Tuned In

It's C-Day: Will Team Coco Come Home? Will the Beard Stay?

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Ten months after the Jaypocalypse, a beard, a stage tour and much drama later, Conan debuts on TBS. For all the hype around the show, and the news around how the show came to be, what we’re actually going to see on air has remained a fairly tightly held secret. I don’t have answers. But here are some questions:

* Where did Conan’s fans go, and will they return? It’s worth remembering that late-night is not a zero-sum game; every person who watches Conan need not come at the expense of another show. Late-night audiences are relatively small, and there are a lot of potential viewers who may not have been watching any late-night shows. That said, there were a few million people watching Conan on The Tonight Show when he went off the air. I don’t think anyone expects him to pull in that kind of number on TBS, but those people had to develop other habits in the meantime: Did they start watching another talk show? Adult Swim? Xbox?

* Will the beard be back, and if so, how long will it stay? I’ve been of the opinion that Conan simply needs to keep the beard now, for the time being. For starters, it looks good on him. But it’s also a symbol, not just of his history post-Tonight Show, or his renegade image—he also sported a beard in support of his writers during the writers’ strike a few years back—but a statement that this is not just Tonight Show 2.0.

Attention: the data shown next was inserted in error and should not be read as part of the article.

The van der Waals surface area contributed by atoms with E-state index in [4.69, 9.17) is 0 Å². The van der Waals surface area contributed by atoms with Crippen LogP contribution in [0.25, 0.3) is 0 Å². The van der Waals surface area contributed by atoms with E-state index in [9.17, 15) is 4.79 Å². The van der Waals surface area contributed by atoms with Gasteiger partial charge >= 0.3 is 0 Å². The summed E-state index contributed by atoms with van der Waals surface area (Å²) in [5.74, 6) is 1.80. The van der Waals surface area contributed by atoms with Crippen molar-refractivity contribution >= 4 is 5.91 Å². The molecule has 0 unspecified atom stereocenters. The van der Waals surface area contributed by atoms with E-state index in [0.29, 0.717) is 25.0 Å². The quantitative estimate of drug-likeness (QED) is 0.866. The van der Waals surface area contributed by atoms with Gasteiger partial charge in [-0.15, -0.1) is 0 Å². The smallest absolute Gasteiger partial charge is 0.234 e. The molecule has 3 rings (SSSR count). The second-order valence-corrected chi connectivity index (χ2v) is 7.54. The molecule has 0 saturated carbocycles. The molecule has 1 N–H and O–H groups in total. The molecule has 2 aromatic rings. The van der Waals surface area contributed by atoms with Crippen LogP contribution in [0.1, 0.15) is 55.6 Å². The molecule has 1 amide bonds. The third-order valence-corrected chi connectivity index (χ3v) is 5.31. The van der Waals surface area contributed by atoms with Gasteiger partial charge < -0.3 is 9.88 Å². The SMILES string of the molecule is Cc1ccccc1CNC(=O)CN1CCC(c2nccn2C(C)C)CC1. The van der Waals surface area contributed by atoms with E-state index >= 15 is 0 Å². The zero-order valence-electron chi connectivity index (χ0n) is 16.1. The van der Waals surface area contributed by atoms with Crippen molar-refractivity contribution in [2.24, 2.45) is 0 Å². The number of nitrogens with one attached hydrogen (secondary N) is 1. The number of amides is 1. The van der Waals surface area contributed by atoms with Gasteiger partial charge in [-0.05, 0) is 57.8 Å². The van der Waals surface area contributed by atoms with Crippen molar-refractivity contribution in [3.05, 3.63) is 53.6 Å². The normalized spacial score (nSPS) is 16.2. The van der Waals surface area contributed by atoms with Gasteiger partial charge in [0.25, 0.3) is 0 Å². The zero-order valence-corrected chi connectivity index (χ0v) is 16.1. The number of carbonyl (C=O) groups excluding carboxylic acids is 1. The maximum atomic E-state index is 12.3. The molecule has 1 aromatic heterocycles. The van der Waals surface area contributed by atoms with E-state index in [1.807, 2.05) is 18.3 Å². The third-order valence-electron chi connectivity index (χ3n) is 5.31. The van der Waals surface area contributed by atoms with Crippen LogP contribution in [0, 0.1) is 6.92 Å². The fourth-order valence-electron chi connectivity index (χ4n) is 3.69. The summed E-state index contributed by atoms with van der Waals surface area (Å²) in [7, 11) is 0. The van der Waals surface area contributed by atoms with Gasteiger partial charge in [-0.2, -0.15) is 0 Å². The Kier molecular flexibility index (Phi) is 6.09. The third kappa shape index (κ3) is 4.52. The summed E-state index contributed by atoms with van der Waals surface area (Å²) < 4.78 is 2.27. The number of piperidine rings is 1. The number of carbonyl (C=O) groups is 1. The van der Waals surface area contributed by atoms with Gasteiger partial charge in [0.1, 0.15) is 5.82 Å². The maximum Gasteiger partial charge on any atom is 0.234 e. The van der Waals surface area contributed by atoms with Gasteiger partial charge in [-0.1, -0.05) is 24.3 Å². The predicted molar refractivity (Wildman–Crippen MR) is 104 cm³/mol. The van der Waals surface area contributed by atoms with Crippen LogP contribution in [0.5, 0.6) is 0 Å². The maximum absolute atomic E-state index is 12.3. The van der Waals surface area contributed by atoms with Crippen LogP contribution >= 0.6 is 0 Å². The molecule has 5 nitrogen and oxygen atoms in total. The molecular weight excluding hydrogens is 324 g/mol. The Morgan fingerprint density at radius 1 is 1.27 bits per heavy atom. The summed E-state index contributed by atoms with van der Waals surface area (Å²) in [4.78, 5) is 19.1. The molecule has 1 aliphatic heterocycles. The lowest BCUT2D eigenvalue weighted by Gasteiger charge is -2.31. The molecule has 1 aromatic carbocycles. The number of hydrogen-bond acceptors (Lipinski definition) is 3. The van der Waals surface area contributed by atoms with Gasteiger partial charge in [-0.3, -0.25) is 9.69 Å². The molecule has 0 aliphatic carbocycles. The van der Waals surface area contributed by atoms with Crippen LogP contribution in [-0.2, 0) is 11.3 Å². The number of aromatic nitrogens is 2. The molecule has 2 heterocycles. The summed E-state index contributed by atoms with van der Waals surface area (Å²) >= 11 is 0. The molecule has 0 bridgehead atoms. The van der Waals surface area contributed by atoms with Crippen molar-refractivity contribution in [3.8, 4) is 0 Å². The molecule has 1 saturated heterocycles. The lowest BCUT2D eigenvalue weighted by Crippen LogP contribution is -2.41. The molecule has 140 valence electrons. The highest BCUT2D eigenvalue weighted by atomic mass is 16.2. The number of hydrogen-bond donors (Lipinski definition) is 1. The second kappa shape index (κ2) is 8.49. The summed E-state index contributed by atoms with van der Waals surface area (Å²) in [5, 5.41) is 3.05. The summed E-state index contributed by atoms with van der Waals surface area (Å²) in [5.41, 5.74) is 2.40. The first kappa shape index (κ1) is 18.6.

* Will Conan be different from a typical late-night show? Can it be? On the one hand, put on a cable station and given (apparently) carte blanche to run his show exactly as he envisions it, Conan can do as he likes. But he’s not an unknown entity, after all: he’s been in the late-night business for nearly two decades. It will be interesting to see if Conan the show is, or can be, something very stylistically different, or if it needs to be.

* Is Conan-with-a-job as interesting as unemployed Conan? The way Conan handled his post-Tonight Show period was textbook rebranding; he embraced his outsider status and became (to his fans, new and old, anyway) a kind of folk hero, to the extent that a millionaire getting paid handsomely not to work can be. Now he’ll need to pull off a second rebranding challenge: maintaining that same excitement and interest now that he’s just one of many guys with a late-night show. (And part of that will mean letting the past go. We may see some NBC jokes the first night, but I think most people, and Conan himself, want to see him take the high road and move on at this point.)

* Can TBS manage expectations? I’ve already been seeing “Can Conan beat Jay?” stories, but it’s worth remembering that he doesn’t directly compete against Jay Leno or David Letterman. He starts a half-hour earlier; his second half-hour goes against their first, and first half-hours of late-night talk shows are invariably higher-rated. Of course, Jon Stewart doesn’t compete against Jay and Dave either, but it still got attention when The Daily Show beat them in the key demographic last month. The other comparison will be how Conan does in comparison with Comedy Central. His one advantage in this whole expectations game: I’m not sure anybody knows quite what to expect.

* Blah, blah, blah—what we really want to know is: Will the Masturbating Bear be back? Conan is supposedly not supposed to carry over bits he developed at NBC, but he’s indicated that he may just use his material and dare them to sue; in the past, of course, Letterman brought over his own NBC routines to CBS by barely repackaging them. How many of Conan’s favorite bits come to TBS—and whether he even bothers renaming them—will make an interesting drinking game.